In other parts of the western US, evacuation orders were lifted in Colorado and Montana towns threatened by wildfires, while air and ground crews battled a growing grass fire in northwestern Colorado. The fire that started early on Saturday afternoon in California’s Santa Barbara County had spread to both sides of Highway 154 and was “completely out of control,” county Fire Department Captain Dave Zaniboni said. About 90 children and 50 counselors were struck at the Circle V Ranch and had to take shelter there until they could be safely evacuated. The Santa Barbara County fire was one of three in California that grew quickly as much of the state baked in heat that broke records.

    A record that stood 131 years in Los Angeles was snapped when the temperature spiked at 36.7°C downtown. The previous record of 35°C was set in 1886, the US National Weather Service said. Forecasters warned that temperatures up to 43.3°C would be common in some inland areas and could be deadly for the elderly, children and outdoor workers. Air quality reached “unhealthy” and “very unhealthy” levels in areas inland from Los Angeles. High temperatures and dry gusts tripled the size of another Santa Barbara wildfire to about 77km2 over eight hours and forced evacuations of about 200 homes in a rural area east of Santa Maria, fire spokesman Kirk Sturm said.


    Cars drive past flames from the “Wall Fire” along Forbestown Road in Oroville, California

    After five years of severe drought, California got a big break with record rainfall and snowpack in parts of the state this year that has delayed the start of fire season in some places, but has also led to explosive vegetation growth that could fuel future fires. In northern California, a Butte County wildfire swept through grassy foothills and destroyed 10 structures, including homes, and led to several minor injuries. The blaze about 97km north of Sacramento grew rapidly to nearly 11km2 and was 20 percent contained, the state Department of Forestry and Fire Protection said.

    The area burning was about 16km south of Oroville, where spillways in the nation’s tallest dam began crumbling from heavy rains this winter and led to temporary evacuation orders for 200,000 residents downstream. In Colorado, residents of nearly 500 homes outside the ski town of Breckenridge were allowed to return home on Friday night. The grass fire in northwestern Colorado had burned 47km2 and was spreading in several directions at once because of wind patterns from passing thunderstorms, fire information officer Chris Barth said. A wildfire in southern Wyoming grew to 8km2. An unknown number of cabins remained under evacuation orders.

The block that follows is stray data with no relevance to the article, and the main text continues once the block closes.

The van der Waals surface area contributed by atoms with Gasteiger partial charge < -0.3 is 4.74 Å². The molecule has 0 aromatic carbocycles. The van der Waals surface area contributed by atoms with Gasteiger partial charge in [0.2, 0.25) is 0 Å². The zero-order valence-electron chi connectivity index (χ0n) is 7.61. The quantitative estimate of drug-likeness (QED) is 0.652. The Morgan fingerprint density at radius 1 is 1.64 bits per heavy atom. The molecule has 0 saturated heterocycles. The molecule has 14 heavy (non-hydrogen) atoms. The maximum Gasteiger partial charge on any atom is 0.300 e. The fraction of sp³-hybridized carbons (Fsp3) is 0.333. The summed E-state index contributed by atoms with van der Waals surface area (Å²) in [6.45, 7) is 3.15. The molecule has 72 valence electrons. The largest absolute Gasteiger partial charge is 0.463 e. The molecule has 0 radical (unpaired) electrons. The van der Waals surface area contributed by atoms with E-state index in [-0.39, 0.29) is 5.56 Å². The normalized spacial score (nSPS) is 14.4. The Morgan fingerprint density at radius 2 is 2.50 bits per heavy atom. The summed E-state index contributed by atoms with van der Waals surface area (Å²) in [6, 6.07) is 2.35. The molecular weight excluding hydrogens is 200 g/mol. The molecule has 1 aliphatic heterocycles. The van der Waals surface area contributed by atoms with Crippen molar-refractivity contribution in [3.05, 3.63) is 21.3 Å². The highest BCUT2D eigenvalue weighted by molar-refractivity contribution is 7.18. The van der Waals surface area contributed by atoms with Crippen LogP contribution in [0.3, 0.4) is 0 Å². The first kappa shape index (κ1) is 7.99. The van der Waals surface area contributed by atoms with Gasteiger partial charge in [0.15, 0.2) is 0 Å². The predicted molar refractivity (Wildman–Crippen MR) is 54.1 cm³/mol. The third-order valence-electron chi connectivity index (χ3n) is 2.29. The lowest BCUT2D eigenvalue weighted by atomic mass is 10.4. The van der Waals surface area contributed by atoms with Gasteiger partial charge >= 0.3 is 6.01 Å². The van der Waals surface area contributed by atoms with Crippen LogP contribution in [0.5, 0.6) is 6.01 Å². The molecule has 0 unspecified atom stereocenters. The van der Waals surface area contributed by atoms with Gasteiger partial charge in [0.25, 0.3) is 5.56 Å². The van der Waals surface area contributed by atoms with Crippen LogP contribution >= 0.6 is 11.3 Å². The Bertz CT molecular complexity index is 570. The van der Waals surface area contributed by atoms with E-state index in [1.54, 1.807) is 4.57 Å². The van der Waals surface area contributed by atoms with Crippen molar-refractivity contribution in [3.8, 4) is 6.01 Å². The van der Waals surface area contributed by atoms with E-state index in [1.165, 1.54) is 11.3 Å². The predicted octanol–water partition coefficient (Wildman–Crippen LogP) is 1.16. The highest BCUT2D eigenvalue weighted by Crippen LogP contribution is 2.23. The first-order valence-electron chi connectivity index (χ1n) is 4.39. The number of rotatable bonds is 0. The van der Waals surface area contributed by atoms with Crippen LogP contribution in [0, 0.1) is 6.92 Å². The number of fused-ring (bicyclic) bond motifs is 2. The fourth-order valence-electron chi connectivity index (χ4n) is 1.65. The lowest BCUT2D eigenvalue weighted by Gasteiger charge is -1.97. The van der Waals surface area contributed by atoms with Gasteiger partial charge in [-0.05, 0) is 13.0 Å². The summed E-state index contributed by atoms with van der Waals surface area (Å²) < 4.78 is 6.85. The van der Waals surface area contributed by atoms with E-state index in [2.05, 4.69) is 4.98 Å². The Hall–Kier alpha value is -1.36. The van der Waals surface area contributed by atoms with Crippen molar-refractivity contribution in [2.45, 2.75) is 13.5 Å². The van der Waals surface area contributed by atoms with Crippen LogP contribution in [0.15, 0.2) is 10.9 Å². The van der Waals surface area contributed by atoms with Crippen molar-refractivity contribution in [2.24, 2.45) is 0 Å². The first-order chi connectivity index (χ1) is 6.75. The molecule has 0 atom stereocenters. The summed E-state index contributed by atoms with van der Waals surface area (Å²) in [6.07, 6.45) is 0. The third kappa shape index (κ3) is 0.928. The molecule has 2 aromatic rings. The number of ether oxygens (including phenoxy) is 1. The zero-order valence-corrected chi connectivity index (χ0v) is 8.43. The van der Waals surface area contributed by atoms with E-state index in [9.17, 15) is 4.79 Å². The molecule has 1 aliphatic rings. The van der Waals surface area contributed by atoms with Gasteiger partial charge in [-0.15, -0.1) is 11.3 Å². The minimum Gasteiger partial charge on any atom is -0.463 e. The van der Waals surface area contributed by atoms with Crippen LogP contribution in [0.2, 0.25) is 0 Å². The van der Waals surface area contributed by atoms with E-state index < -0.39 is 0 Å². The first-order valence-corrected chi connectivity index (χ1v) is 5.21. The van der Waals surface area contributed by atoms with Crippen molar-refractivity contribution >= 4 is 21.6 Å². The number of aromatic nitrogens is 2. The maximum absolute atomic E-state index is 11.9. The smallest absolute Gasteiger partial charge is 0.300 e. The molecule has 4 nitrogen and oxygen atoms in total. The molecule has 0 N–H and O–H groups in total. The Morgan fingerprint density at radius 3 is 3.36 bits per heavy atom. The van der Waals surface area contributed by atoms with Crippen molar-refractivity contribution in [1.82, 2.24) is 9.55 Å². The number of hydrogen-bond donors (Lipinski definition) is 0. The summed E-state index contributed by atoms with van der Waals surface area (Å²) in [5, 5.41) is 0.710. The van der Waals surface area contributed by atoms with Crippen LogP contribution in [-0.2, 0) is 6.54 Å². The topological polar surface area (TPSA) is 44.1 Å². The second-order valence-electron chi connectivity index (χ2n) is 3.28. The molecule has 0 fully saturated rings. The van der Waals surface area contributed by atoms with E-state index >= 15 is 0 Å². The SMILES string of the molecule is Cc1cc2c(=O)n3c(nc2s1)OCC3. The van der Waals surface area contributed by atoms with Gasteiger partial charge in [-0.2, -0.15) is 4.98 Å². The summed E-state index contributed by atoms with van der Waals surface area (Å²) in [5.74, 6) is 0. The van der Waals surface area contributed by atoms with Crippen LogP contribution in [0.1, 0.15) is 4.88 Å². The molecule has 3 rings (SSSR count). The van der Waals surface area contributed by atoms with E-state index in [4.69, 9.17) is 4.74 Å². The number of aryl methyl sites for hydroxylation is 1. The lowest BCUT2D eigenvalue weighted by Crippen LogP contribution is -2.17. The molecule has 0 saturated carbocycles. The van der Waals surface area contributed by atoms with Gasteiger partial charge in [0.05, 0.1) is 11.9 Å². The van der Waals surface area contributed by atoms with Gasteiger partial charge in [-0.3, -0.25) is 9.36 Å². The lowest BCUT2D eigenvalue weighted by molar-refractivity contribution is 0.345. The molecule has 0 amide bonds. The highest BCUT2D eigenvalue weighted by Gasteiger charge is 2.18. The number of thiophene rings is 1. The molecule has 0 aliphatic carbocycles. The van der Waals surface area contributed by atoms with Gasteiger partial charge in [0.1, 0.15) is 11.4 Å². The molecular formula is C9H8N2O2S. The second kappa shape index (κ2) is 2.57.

http://www.taipeitimes.com/News/worl.../10/2003674283

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    Wildfire season out west...

    Wildfires force children to flee from California summer camps
    Sunday 9th July, 2017 - Wildfires have swept across wide areas of the western US and Canada, destroying homes, forcing thousands to flee and temporarily trapping children and staff at a California camp ground.
    In northern California, a wildfire swept through grassy foothills in the Sierra Nevada and destroyed at least 10 structures and threatened more than 750 homes. The blaze about 60 miles north of Sacramento grew rapidly to more than seven square miles and was nearly 20% contained, according to the California Department of Forestry and Fire Protection. "It made a huge run last night," fire spokeswoman Mary Ann Aldrich said. More homes were destroyed but fire officials have not had a chance to assess the damage. Instead, they were focused on protecting structures while battling the fire in hot, sometimes windy conditions. "It's far from out, we're going to be here for several days if not more," Ms Aldrich said.

    The area burning was about 10 miles south of Oroville, where spillways in the nation's tallest dam began crumbling from heavy rains this winter and led to temporary evacuation orders for 200,000 residents downstream. Authorities said the fire sent hundreds of people fleeing from their homes. In southern California, residents and campers were sent scrambling as two fires exploded in size at separate ends of Santa Barbara County. Crews were getting a break from slightly cooler temperatures and diminishing winds on Sunday as they battled the pair of blazes that destroyed structures and closed a highway.